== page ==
It’s been really fun playing all these years, but there’s something more important now, which is making it a space that allows us to harness our emotions, our desire to connect with people.

I’m worried by our current computer interfaces. I watch people walking around like zombies with cell phones in their hands, and I have to manoeuvre a mouse to fill out little boxes on web forms in a horribly frustrating way. I think VR will allow us to transcend this.

I don’t worry so much about where VR is going, I worry about where we currently are.

(6) SHEER WEIR. By the Washington Post’s Joel Achenbach: “Andy Weir, author of ‘The Martian,’ aims his pen at the moon”

Lots of people who are interested in going to Mars have been gathering this week at George Washington University for the annual Humans to Mars Summit, and the star attraction this morning was Andy Weir. He’s the author of the novel “The Martian,” which has sold 3 million copies, been translated into something like 45 languages and served as the basis of the blockbuster movie by the same name, directed by the legendary Ridley Scott and starring Matt Damon. So, yes, that book did well — remarkably so given that he originally published it in chapters on his website and later as an electronic book that could be downloaded for free.

Weir, whom I interviewed on stage in the summit’s opening session (you can probably find the video here), was scheduled to pop by The Post for today’s “Transformers” event and then visit Capitol Hill to testify before the House subcommittee on space. Busy day! He said he was going to talk about how an interplanetary spacecraft, such as one going from Earth to Mars, can be designed to spin to create artificial gravity. That’s a potential way to moderate the severe physical effects of weightlessness on the human body. Without artificial gravity, the first astronauts on Mars would likely spend many days just trying to recover from all those months in zero-g conditions.

But he’s also working on another novel, this one about a city on the Earth’s moon that features a female protagonist who is something of a criminal but still lovable, according to Weir.

(7) TODAY’S BIRTHDAY BOYS

  • Born May 18, 1931 — Mad magazine cartoonist Don Martin
  • Born May 18, 1930 — Fred Saberhagen

(8) THE REAL-LIFE GRINGOTT’S. The BBC tells where the gold is kept.

The largest by far lies in the Bank of England. It holds three-quarters of the gold in London, or 5,134 tonnes. Most of the gold is stored as standard bars weighing 400 troy ounces (12.4 kg or 438.9 ounces) – there are about 500,000 of them, each worth in the region of £350,000.

But the official reserves of the UK Treasury account for less than a tenth of this.

“Just 310 tonnes of the gold in the Bank of England is from the UK Treasury, the rest is mostly commercial,” says Adrian Ash of BullionVault.com.

The gold is held in a system of eight vaults over two floors under Threadneedle Street in the City. This is to spread the weight and prevent the vaults from sinking into the London clay beneath the bank.

“So no maze of caves bored into rock,” says Chip Hitchcock, sounding a little disappointed.

(9) MARCON HARASSMENT, PART ONE. Steven Saus relays “Reports of Harassment at MarCon 2016, including ‘The Chainmail Guy’ who harassed people at CONTEXT” at Ideatrash. (To refresh your memory, see File 770’s post about Context.)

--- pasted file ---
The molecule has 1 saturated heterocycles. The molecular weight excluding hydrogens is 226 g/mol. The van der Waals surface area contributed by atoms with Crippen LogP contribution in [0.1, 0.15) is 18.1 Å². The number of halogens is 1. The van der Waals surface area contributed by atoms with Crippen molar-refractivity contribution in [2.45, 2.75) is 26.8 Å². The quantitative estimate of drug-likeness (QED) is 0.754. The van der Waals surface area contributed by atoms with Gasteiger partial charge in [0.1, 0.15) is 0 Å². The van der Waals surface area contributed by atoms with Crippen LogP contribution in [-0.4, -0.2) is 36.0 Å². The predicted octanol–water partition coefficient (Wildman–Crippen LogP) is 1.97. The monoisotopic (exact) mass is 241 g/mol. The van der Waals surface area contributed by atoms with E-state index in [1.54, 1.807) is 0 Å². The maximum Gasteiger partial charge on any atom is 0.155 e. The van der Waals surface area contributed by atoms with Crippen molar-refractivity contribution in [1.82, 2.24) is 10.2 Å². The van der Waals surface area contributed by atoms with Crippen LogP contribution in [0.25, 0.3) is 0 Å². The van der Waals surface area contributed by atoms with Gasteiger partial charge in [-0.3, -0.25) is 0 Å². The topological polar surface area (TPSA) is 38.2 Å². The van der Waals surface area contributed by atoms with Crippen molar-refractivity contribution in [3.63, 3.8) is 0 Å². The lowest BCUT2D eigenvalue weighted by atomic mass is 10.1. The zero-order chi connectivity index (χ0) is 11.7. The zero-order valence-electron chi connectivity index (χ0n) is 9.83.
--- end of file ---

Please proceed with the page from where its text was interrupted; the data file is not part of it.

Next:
Sadly, I’m hearing from friends who attended MarCon this year that the stance about Chainmail Guy’s harassment – the one that some members of the board decided to destroy the con over rather than censure a buddy who was harassing people – was completely justified.

According to multiple accounts, he was very visible in the main corridor, apparently with a table displaying some chain mail. (Which is exactly the setup that spawned problems at Context.) Sure, he wasn’t a volunteer, but had a very prominent bit of real estate. And, much like the complaints at Context, kept inserting himself into private conversations, just as he did before.

Unlike Context, he was in the main hall – and therefore much harder to avoid.

As one person put it, “if you heard about the stuff about Context, you’d get the very clear opinion that MarCon was okay with all that.”

Sadly, this might just be the case.

There were reports (and these were forwarded to the con chair) of another guy suggesting he should “frisk” a young woman after earlier reaching out to touch her without consent.

A corset vendor walked the line between creepy and harassment by insisting their corset fit perfectly, and any impression otherwise was due to the person’s “body issues”. He told another person that “he needed to see me try on one of the corsets and not in a friendly way…in front of my kids.”

And this is just what’s managed to cross my awareness.

(10) MARCON HARASSMENT, PART TWO. Saus also published “A (Good) Response From One of the Security Team From MarCon about Harassment”. It is signed by JP Withers.

As a fan I really hate it when our community is damaged by harassing behavior. Inclusion is kind of the point of our thing to me.

Our security and operations folks need help making our space better for everyone, and that help is reporting stuff when it happens. I know there can be a lot of reasons someone might not report behavior, but if one of those reasons is a feeling we won’t take it seriously I can tell you that isn’t the case for anyone on my team….